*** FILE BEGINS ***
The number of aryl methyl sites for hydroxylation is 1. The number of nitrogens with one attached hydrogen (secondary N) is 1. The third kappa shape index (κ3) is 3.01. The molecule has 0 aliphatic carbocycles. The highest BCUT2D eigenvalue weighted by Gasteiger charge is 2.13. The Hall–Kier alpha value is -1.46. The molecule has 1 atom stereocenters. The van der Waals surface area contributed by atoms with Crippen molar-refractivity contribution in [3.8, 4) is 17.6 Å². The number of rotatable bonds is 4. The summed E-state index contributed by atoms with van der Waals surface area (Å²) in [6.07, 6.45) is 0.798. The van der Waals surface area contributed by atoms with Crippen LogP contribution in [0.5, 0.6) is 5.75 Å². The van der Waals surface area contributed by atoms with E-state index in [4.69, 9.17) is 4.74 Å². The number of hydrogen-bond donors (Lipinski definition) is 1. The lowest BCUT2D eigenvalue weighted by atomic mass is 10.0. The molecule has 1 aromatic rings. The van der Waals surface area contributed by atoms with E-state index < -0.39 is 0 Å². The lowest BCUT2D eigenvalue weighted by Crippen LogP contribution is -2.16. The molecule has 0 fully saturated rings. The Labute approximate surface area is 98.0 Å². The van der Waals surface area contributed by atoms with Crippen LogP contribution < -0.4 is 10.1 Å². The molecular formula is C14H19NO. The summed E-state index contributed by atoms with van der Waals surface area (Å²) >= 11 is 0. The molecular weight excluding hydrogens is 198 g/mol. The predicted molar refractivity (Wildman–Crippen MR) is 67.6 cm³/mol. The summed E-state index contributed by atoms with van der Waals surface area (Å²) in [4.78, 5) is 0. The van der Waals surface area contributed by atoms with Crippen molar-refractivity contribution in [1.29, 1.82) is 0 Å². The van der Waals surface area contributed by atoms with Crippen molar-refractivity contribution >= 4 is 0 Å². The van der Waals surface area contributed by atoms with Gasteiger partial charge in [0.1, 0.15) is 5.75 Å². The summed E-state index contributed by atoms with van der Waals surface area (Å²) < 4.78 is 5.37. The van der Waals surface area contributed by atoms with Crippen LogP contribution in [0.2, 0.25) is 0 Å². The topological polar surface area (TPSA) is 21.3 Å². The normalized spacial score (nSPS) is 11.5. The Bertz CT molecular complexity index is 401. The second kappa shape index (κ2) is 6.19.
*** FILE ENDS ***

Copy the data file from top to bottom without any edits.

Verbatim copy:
The number of aryl methyl sites for hydroxylation is 1. The number of nitrogens with one attached hydrogen (secondary N) is 1. The third kappa shape index (κ3) is 3.01. The molecule has 0 aliphatic carbocycles. The highest BCUT2D eigenvalue weighted by Gasteiger charge is 2.13. The Hall–Kier alpha value is -1.46. The molecule has 1 atom stereocenters. The van der Waals surface area contributed by atoms with Crippen molar-refractivity contribution in [3.8, 4) is 17.6 Å². The number of rotatable bonds is 4. The summed E-state index contributed by atoms with van der Waals surface area (Å²) in [6.07, 6.45) is 0.798. The van der Waals surface area contributed by atoms with Crippen LogP contribution in [0.5, 0.6) is 5.75 Å². The van der Waals surface area contributed by atoms with E-state index in [4.69, 9.17) is 4.74 Å². The number of hydrogen-bond donors (Lipinski definition) is 1. The lowest BCUT2D eigenvalue weighted by atomic mass is 10.0. The molecule has 1 aromatic rings. The van der Waals surface area contributed by atoms with E-state index < -0.39 is 0 Å². The lowest BCUT2D eigenvalue weighted by Crippen LogP contribution is -2.16. The molecule has 0 fully saturated rings. The Labute approximate surface area is 98.0 Å². The van der Waals surface area contributed by atoms with Crippen LogP contribution < -0.4 is 10.1 Å². The molecular formula is C14H19NO. The summed E-state index contributed by atoms with van der Waals surface area (Å²) >= 11 is 0. The molecular weight excluding hydrogens is 198 g/mol. The predicted molar refractivity (Wildman–Crippen MR) is 67.6 cm³/mol. The summed E-state index contributed by atoms with van der Waals surface area (Å²) in [4.78, 5) is 0. The van der Waals surface area contributed by atoms with Crippen molar-refractivity contribution in [1.29, 1.82) is 0 Å². The van der Waals surface area contributed by atoms with Crippen molar-refractivity contribution >= 4 is 0 Å². The van der Waals surface area contributed by atoms with Gasteiger partial charge in [0.1, 0.15) is 5.75 Å². The summed E-state index contributed by atoms with van der Waals surface area (Å²) < 4.78 is 5.37. The van der Waals surface area contributed by atoms with Crippen LogP contribution in [0.2, 0.25) is 0 Å². The topological polar surface area (TPSA) is 21.3 Å². The normalized spacial score (nSPS) is 11.5. The Bertz CT molecular complexity index is 401. The second kappa shape index (κ2) is 6.19.